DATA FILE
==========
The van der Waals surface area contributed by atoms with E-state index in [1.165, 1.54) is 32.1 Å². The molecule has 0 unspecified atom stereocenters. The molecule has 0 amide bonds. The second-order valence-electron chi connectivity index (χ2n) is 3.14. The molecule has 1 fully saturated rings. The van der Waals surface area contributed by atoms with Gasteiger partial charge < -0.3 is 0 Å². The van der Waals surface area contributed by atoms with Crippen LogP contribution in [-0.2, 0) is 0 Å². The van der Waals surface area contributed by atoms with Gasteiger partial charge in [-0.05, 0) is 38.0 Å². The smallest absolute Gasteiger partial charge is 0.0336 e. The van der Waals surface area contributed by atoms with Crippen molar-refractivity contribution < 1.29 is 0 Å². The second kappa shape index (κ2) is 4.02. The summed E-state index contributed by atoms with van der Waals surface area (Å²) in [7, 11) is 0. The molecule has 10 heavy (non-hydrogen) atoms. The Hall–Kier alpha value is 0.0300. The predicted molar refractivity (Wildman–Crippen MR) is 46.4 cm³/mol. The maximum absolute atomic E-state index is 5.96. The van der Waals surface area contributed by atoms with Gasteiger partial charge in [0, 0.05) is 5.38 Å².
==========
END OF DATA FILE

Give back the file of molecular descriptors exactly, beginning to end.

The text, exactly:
The van der Waals surface area contributed by atoms with E-state index in [1.165, 1.54) is 32.1 Å². The molecule has 0 unspecified atom stereocenters. The molecule has 0 amide bonds. The second-order valence-electron chi connectivity index (χ2n) is 3.14. The molecule has 1 fully saturated rings. The van der Waals surface area contributed by atoms with Gasteiger partial charge < -0.3 is 0 Å². The van der Waals surface area contributed by atoms with Crippen LogP contribution in [-0.2, 0) is 0 Å². The van der Waals surface area contributed by atoms with Gasteiger partial charge in [-0.05, 0) is 38.0 Å². The smallest absolute Gasteiger partial charge is 0.0336 e. The van der Waals surface area contributed by atoms with Crippen molar-refractivity contribution < 1.29 is 0 Å². The second kappa shape index (κ2) is 4.02. The summed E-state index contributed by atoms with van der Waals surface area (Å²) in [7, 11) is 0. The molecule has 10 heavy (non-hydrogen) atoms. The Hall–Kier alpha value is 0.0300. The predicted molar refractivity (Wildman–Crippen MR) is 46.4 cm³/mol. The maximum absolute atomic E-state index is 5.96. The van der Waals surface area contributed by atoms with Gasteiger partial charge in [0, 0.05) is 5.38 Å².